A thousandfold magnification of a smudge, and suddenly it does not seem to play by the same rules anymore. For example, the outline does not look good most of the time and resembles a diffuse, sprawling cloud. This is the bizarre field of quantum mechanics. "Some books say that a particle is in different places at the same time," says physicist Markus Arndt from the University of Vienna in Austria. "Whether that really happens is a matter of interpretation."
Another way of saying it: Quantum particles sometimes seem like waves spreading in space. They can back into each other and even to themselves. However, when you encounter this wavy object with certain instruments, or when the object interacts with neighboring particles in a certain way, it loses its wavy properties and behaves like a discrete point ̵
From which size are quantum effects no longer valid? How big can something be and still behave like a particle and a wave? The physicists had difficulty answering this question because the experiments were hard to design.
Now, Arndt and his team have bypassed these challenges and observed quantum-wave-like properties on the largest objects to date – molecules of 2,000 atoms. the size of some proteins. The size of these molecules exceeds the previous record by two and a half times. To see this, they injected the molecules into a 5-meter-long tube. When the particles hit a target at the end, they do not just end up as randomly scattered dots. Instead, they formed an interference pattern, a stripe pattern of dark and light stripes, suggesting that waves collide and connect. They published the work today in Natural Physics .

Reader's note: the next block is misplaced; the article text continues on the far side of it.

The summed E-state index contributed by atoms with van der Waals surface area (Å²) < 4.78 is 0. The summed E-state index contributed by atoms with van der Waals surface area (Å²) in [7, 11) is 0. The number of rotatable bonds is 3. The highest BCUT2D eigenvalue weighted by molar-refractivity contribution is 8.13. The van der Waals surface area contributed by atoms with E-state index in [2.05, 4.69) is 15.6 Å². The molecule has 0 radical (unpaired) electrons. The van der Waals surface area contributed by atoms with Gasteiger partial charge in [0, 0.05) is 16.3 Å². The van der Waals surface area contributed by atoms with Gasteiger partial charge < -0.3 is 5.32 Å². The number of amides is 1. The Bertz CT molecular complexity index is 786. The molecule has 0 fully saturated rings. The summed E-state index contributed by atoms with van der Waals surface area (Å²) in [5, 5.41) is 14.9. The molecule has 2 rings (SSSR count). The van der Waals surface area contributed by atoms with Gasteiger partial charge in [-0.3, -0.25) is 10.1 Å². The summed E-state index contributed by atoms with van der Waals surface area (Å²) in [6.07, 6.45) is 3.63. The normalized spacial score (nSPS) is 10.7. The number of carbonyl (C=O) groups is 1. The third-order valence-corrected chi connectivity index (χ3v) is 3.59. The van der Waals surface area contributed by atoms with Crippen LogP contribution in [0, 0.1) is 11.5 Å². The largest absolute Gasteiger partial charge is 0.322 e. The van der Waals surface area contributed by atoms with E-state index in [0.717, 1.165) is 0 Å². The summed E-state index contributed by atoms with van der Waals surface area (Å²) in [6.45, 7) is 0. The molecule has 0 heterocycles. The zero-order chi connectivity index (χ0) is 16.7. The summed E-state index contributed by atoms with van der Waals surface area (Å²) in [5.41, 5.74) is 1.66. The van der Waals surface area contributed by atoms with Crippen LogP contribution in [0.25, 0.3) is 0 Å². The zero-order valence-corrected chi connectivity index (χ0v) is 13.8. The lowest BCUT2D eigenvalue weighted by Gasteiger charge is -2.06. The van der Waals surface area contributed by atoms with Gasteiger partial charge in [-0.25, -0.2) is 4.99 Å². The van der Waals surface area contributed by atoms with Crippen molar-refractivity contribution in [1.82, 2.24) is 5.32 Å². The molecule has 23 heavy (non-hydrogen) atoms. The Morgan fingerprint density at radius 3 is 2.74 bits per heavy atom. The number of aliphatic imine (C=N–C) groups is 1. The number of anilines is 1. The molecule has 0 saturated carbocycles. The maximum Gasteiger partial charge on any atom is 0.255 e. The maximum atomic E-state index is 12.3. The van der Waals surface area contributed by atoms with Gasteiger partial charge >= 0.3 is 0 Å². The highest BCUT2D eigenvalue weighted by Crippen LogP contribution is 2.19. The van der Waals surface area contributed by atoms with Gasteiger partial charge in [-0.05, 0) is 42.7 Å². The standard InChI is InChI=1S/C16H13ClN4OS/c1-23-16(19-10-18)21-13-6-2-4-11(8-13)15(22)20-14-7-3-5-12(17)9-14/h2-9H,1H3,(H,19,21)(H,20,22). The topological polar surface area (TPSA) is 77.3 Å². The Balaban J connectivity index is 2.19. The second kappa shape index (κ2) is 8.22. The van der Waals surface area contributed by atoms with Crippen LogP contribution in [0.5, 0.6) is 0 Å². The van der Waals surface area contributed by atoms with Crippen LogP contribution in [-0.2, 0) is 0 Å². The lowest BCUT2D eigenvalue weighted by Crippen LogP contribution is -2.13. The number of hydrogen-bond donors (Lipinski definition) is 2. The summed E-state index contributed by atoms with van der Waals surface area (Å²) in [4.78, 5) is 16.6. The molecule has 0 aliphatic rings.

"It's surprising that this works at all," says Timothy Kovachy of Northwestern University, who was not involved in the experiment. It's an extremely difficult experiment, he says, because quantum objects are sensitive and suddenly change from a wavelike to a particulate state through interactions with their environment. The larger the object, the more likely it is to hit something, heat up, or even break apart, causing these transitions. In order to keep the molecules in a wave-like state, the team grants them a narrow path through the tube, as if the police were blocking a parade. They hold the tube in a vacuum and prevent the smallest wobble of the entire instrument through a system of springs and brakes. The physicists then had to carefully control the speed of the molecules so they would not overheat. "It's really impressive," says Kovachy.